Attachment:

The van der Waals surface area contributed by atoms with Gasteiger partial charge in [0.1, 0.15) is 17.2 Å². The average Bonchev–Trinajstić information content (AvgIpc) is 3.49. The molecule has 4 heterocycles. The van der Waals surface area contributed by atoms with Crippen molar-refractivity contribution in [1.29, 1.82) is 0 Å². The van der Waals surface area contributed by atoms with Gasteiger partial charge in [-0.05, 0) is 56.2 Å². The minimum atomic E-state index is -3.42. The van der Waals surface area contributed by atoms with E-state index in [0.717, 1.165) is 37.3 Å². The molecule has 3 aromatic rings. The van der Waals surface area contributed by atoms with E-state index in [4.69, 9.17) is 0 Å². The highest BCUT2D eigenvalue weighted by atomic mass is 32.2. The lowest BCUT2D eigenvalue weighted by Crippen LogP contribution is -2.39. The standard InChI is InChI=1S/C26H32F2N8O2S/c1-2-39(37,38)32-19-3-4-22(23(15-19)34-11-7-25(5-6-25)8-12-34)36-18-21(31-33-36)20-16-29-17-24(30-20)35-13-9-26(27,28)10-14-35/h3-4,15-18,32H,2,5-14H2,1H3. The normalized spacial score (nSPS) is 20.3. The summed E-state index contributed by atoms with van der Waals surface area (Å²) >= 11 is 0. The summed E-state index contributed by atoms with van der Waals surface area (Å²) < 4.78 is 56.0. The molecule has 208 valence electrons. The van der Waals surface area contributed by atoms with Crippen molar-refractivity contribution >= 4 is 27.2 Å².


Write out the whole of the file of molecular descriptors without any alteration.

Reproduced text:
The van der Waals surface area contributed by atoms with Gasteiger partial charge in [0.1, 0.15) is 17.2 Å². The average Bonchev–Trinajstić information content (AvgIpc) is 3.49. The molecule has 4 heterocycles. The van der Waals surface area contributed by atoms with Crippen molar-refractivity contribution in [1.29, 1.82) is 0 Å². The van der Waals surface area contributed by atoms with Gasteiger partial charge in [-0.05, 0) is 56.2 Å². The minimum atomic E-state index is -3.42. The van der Waals surface area contributed by atoms with E-state index in [0.717, 1.165) is 37.3 Å². The molecule has 3 aromatic rings. The van der Waals surface area contributed by atoms with E-state index in [4.69, 9.17) is 0 Å². The highest BCUT2D eigenvalue weighted by atomic mass is 32.2. The lowest BCUT2D eigenvalue weighted by Crippen LogP contribution is -2.39. The standard InChI is InChI=1S/C26H32F2N8O2S/c1-2-39(37,38)32-19-3-4-22(23(15-19)34-11-7-25(5-6-25)8-12-34)36-18-21(31-33-36)20-16-29-17-24(30-20)35-13-9-26(27,28)10-14-35/h3-4,15-18,32H,2,5-14H2,1H3. The normalized spacial score (nSPS) is 20.3. The summed E-state index contributed by atoms with van der Waals surface area (Å²) >= 11 is 0. The summed E-state index contributed by atoms with van der Waals surface area (Å²) < 4.78 is 56.0. The molecule has 208 valence electrons. The van der Waals surface area contributed by atoms with Crippen molar-refractivity contribution >= 4 is 27.2 Å².